New York Post
March 18, 2021
House Republicans rolled out their own immigration plan this week, offering an alternative solution as President Biden faces a spiraling crisis at the southern border.
The Dignity Plan, led by Rep. Maria Elvira Salazar (R-Fla.), provides immediate legal status for Dreamers, young people granted a pathway to citizenship under the Obama-era Deferred Action for Childhood Arrivals program.
It also prioritizes border security, requiring the federal government to provide funding for “an impenetrable border infrastructure system that should include enhanced physical barriers, employing the most up-to-date technology, and securing our ports of entry.”
The legislation also provides a 10-year path to legal status for non-felon immigrants, while cracking down on abuse in the asylum system and improving processing for those fleeing persecution.
Additionally, it “enhances enforcement of immigration laws” to “ensure criminals are removed immediately.”
In introducing the bill, the freshman Republican, who represents part of Miami, argued that her legislation had a far better chance of making it through a 50-50 split Senate than the Democratic proposal.
“[M]y Democrat colleagues have presented an immigration reform law that they know, they know will never become law in the way that it has been written,” the Hispanic lawmaker said.
“We have a crisis on our southern border, children are being trafficked, and we must do everything possible to fix our immigration system once and for all.”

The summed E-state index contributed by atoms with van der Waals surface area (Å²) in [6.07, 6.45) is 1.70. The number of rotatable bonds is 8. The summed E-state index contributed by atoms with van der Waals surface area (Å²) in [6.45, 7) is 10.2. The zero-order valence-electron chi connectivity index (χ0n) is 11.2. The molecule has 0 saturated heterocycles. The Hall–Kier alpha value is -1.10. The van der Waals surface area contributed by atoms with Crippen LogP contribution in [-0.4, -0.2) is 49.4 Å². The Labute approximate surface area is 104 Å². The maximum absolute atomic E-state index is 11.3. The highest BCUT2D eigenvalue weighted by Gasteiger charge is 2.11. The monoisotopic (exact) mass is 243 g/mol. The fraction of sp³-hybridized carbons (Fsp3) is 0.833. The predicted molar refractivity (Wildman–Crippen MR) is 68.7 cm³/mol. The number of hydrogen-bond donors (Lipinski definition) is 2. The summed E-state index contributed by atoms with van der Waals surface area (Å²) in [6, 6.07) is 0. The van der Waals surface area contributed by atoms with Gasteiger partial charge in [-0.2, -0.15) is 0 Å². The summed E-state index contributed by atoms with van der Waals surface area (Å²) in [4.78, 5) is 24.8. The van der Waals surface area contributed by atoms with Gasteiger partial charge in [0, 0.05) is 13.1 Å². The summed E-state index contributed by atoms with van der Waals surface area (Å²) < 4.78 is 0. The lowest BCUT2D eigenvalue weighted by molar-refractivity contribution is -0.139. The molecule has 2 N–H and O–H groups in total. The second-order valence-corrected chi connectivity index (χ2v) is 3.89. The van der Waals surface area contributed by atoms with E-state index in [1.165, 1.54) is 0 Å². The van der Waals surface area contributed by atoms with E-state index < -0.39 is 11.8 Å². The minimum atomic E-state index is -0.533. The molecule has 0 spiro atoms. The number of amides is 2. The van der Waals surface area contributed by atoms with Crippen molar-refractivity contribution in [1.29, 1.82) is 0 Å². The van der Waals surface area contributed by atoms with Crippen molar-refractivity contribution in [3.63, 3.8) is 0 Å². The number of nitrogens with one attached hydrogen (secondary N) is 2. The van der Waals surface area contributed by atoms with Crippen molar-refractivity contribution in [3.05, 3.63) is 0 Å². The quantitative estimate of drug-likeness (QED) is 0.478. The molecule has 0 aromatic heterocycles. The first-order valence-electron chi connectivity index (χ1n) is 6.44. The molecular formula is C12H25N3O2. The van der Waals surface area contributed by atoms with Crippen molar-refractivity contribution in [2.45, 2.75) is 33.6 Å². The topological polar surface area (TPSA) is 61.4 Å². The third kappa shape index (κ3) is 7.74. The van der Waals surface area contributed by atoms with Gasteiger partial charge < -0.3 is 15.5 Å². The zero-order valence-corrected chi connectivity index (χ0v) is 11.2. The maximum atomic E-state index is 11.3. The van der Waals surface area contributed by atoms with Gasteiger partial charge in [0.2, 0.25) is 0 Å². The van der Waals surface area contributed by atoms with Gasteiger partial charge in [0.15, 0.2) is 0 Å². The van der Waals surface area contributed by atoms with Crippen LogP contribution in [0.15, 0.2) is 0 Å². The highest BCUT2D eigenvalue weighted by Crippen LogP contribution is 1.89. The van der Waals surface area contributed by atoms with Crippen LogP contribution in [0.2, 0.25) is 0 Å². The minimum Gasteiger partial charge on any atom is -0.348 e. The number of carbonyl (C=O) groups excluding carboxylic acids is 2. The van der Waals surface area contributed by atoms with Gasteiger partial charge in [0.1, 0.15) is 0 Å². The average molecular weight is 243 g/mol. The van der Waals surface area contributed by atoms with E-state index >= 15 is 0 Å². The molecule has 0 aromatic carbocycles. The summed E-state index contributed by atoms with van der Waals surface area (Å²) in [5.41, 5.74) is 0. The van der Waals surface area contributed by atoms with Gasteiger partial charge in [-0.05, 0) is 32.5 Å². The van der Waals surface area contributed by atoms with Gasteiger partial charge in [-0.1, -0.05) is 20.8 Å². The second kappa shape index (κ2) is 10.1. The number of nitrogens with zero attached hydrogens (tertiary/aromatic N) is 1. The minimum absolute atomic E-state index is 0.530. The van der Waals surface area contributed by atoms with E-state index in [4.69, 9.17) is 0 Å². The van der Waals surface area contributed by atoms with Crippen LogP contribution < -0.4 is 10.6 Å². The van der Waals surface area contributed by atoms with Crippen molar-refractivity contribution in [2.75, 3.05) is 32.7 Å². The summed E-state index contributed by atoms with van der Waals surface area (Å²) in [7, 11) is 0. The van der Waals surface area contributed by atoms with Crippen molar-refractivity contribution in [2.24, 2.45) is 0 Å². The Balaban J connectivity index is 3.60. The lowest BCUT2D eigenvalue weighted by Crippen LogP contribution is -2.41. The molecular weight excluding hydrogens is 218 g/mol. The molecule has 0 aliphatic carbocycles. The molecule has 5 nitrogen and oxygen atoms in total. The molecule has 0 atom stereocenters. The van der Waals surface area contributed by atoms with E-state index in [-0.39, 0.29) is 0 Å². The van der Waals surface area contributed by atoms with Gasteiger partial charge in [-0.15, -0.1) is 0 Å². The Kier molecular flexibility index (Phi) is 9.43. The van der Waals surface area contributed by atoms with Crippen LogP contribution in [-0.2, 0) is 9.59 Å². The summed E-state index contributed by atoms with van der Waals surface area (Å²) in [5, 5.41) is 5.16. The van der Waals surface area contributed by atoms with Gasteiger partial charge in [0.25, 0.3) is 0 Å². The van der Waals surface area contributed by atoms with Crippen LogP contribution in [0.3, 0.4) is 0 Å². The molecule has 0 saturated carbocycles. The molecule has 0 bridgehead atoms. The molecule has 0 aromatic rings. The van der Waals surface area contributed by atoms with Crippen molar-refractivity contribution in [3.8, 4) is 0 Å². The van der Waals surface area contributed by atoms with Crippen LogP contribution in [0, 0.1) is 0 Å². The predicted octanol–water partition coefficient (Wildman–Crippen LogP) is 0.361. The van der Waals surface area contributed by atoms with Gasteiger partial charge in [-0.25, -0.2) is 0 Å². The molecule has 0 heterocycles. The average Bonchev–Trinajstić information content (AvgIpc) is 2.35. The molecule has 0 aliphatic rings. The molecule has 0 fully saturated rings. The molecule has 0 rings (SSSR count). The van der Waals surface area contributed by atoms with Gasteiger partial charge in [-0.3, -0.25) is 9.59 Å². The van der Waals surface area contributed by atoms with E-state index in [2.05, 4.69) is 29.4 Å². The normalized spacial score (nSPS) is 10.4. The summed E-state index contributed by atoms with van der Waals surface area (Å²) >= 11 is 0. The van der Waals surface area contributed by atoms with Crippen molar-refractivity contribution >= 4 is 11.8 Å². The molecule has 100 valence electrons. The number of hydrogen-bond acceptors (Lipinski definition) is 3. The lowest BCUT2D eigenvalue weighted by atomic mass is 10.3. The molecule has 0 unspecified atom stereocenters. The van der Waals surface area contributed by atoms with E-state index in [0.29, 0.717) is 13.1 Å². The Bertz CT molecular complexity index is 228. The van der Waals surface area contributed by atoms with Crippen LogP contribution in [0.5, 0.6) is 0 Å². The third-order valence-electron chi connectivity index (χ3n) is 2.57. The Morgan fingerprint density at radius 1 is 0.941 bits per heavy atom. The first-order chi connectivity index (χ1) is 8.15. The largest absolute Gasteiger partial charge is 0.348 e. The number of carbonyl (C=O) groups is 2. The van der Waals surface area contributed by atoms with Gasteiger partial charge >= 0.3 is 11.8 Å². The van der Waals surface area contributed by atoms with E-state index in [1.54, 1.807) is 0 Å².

In a statement released by her office, the congresswoman continued her defense of the Dignity Plan, arguing that “no political party holds a monopoly on compassion in our country.”
Democrats unveiled their immigration package last month, led by Sen. Bob Menendez (D-NJ) and Rep. Linda Sánchez (D-Calif.).
The legislation, which will likely be divided up into three parts and pushed through separately, mirrors some of the executive actions President Biden signed in his first weeks in office.
It includes an earned pathway to citizenship for over half a million Dreamers, as well as a five-year path to legal status, or a green card, for individuals who pass background checks, pay taxes and fulfill other requirements.
Those who complete that five-year process, if the legislation passes, would then begin a three-year path to citizenship.
Menendez and Sánchez have argued that their legislation goes as far as it does because Democrats felt an obligation to go beyond simply undoing the Trump administration’s immigration efforts.